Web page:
Left unsecured, some of the most important assets within an organization can be the very devices presenting huge risks of data leakage. Risks can stem from unsecured servers, workstation computers, and even printers. Databases that are not properly administered can provide troves of information to attackers and will therefore need to be protected in a way that matches the security requirements of the information they store. For example, all databases should have access restricted to only verified admins and applications, and databases storing highly sensitive or proprietary information should be strongly encrypted. While encrypting all information would be optimal, in some instances it is too resource intensive and will require companies to use their discretion as to what information should be encrypted.

Employee workstations and devices should also have policies in place to ensure unauthorized access is denied. Up-to-date antivirus solutions and software should be implemented, along with access controls, and an IPS should be active to monitor network activity on a specific LAN. Logs on all of these devices should be maintained so that any attempt to steal information can be traced back to the source. Other devices, such as printers, also need to be secured and monitored to prevent and discourage data leakage. Certain technologies, such as P2P file sharing services, should be avoided altogether.

Connections to all of these devices also need to be secured. Encryption should be implemented for most connections, and VPNs and IPsec in place for remote access to critical resources. Servers should only accept HTTPS connections with valid TLS/SSL certs and have unused ports closed to external traffic. A demilitarized zone (DMZ) outside the LAN should be created to house certain devices such as mail servers, with weakside and strongside firewalls filtering content coming from the internet to the server, and then further filtering content passing from the server into the LAN.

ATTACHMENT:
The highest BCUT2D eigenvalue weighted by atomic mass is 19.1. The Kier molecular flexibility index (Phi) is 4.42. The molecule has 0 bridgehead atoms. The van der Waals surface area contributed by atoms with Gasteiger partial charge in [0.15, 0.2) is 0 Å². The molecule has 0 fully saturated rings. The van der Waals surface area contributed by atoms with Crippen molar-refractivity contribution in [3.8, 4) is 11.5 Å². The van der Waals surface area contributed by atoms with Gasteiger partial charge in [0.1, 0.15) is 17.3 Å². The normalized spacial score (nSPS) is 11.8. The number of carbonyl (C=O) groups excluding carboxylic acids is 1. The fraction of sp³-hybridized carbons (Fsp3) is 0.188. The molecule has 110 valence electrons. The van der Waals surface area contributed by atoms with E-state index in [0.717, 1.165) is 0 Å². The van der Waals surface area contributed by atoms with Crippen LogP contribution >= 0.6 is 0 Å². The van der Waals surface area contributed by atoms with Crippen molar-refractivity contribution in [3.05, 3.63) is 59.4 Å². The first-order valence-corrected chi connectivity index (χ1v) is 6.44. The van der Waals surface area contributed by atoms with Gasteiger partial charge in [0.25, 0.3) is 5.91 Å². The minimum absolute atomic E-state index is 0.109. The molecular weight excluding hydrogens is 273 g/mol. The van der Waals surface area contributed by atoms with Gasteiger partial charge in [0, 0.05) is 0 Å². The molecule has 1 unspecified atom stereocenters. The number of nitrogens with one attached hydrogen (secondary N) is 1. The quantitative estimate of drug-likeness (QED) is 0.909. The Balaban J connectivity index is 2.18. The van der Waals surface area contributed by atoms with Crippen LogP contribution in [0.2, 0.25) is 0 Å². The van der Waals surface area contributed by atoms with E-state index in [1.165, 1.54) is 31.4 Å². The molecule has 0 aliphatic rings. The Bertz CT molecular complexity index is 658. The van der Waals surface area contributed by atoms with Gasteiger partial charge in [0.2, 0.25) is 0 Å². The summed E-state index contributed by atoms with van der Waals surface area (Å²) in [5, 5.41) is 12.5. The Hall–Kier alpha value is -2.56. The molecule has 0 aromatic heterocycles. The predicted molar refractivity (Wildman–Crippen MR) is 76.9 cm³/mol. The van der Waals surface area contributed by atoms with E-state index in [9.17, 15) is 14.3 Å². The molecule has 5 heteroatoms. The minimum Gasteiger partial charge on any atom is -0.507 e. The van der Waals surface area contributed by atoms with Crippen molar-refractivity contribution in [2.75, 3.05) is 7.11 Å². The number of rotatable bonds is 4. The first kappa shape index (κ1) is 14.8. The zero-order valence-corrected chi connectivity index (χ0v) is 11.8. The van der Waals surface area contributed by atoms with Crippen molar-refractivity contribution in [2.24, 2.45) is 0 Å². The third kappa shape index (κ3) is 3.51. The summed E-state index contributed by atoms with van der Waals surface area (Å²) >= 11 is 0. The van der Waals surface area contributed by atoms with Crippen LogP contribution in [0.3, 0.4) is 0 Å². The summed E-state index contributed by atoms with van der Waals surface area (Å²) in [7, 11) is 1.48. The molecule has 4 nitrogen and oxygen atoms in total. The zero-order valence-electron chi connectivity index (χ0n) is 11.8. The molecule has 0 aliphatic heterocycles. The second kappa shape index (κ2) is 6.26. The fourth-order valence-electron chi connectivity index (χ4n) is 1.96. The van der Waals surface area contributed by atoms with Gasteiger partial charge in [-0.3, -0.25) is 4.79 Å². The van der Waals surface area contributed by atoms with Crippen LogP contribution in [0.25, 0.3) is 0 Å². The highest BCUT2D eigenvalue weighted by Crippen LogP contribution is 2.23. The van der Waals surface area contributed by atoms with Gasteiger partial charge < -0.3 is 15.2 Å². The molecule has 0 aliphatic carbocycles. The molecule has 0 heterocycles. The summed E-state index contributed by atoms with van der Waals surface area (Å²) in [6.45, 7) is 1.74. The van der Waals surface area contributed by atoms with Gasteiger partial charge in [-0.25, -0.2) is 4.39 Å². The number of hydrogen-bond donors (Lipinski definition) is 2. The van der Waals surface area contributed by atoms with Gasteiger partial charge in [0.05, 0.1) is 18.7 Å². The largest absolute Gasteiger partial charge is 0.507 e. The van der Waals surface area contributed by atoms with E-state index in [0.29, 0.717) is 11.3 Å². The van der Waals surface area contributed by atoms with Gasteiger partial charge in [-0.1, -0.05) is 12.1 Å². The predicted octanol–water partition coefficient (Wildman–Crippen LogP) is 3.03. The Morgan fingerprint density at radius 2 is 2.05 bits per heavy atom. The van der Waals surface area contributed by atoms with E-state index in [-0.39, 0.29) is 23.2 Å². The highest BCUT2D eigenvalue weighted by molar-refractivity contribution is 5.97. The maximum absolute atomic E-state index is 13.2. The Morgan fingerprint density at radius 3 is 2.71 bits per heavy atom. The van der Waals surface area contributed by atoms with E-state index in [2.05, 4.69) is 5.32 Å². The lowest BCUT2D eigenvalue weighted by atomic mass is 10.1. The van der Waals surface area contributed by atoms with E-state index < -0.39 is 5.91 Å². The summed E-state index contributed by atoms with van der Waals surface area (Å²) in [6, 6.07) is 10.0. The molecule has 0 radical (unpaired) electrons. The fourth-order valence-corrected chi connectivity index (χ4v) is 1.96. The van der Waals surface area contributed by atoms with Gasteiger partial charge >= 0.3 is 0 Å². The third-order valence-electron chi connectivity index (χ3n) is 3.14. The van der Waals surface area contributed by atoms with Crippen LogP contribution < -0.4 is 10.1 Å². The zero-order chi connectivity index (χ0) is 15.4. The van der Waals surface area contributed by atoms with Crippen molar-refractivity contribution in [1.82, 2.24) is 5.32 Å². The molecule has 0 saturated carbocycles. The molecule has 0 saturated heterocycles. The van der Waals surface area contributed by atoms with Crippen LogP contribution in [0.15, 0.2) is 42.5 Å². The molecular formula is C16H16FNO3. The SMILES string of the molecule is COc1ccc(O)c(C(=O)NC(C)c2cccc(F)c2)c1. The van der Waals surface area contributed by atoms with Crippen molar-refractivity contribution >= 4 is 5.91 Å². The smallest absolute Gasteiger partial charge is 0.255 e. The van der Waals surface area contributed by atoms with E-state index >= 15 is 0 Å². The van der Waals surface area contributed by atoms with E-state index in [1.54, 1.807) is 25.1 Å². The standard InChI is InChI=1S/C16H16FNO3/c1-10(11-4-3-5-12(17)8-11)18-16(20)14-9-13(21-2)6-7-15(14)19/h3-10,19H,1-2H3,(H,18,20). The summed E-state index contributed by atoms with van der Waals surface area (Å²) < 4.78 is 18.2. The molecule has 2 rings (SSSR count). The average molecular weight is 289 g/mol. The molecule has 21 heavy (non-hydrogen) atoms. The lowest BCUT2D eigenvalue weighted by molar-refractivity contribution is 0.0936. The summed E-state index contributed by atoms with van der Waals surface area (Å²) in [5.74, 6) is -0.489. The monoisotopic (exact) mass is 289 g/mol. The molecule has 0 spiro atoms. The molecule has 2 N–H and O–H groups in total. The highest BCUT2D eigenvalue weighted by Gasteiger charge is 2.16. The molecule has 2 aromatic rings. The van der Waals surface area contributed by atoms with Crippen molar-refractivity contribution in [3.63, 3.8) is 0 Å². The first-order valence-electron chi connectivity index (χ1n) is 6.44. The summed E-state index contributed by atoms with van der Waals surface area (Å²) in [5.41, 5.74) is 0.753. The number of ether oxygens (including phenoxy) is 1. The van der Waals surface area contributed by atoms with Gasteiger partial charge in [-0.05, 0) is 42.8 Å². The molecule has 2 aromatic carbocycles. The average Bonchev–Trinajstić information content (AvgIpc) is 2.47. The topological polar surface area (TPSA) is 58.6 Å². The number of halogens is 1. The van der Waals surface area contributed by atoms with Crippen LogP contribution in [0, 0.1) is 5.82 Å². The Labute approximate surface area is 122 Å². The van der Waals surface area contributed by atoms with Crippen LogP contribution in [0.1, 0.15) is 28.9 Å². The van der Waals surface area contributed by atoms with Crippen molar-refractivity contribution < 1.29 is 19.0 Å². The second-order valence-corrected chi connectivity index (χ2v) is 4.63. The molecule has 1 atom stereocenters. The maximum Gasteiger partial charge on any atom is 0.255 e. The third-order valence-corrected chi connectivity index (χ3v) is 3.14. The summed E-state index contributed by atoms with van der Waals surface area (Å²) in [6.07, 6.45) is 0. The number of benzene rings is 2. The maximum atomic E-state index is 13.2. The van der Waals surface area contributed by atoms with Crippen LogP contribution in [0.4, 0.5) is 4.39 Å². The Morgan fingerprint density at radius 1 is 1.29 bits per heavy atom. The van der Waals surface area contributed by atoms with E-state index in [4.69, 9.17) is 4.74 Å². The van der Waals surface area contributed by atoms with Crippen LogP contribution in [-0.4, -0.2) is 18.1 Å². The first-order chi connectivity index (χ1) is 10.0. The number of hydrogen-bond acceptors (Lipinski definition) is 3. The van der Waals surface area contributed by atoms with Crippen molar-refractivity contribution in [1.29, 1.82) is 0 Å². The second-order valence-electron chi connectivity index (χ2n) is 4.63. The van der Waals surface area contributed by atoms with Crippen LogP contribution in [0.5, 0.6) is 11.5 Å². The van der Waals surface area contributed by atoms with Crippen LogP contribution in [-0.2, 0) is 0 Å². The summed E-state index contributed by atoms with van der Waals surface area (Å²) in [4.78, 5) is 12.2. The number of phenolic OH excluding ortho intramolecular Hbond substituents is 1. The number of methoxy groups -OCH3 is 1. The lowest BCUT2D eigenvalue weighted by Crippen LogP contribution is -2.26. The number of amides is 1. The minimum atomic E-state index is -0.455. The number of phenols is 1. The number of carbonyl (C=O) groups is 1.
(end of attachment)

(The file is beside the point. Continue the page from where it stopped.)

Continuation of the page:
To combat security breaches, a Computer Incident Response Team (CIRT) should be created, with an accompanying plan for a variety of different breaches, including containing a data leak. When rolling out applications, other experts, such as penetration testers and threat hunters, should be employed to find vulnerabilities within the application before it is deployed, mitigating risks such as zero-day exploits. However, even with proper device and network security controls implemented, such mitigations are pointless if employees and personnel are unaware of best practices and policies, as 95% of security breaches are caused by human error.

Insider threats are a major concern, and even simple mistakes from uneducated employees can be a dangerous source of leaks. An example would be if an employee lacks knowledge of how phishing campaigns operate and ends up clicking a link that sends them to a malicious website with drive-by malware. Phishing cannot be underestimated, as according to statistics compiled by Varonis, phishing campaigns account for 80% of reported security incidents and cost an estimated $17,700 every minute. Uneducated employees may not know the proper precautions that need to be taken when handling sensitive data, or how dangerous it can be if they leave their work devices vulnerable. To avoid such issues, it is absolutely critical to have mandatory employee cybersecurity education on a regular basis, as even if employees understand potential risks, complacency on their part may undermine mitigations.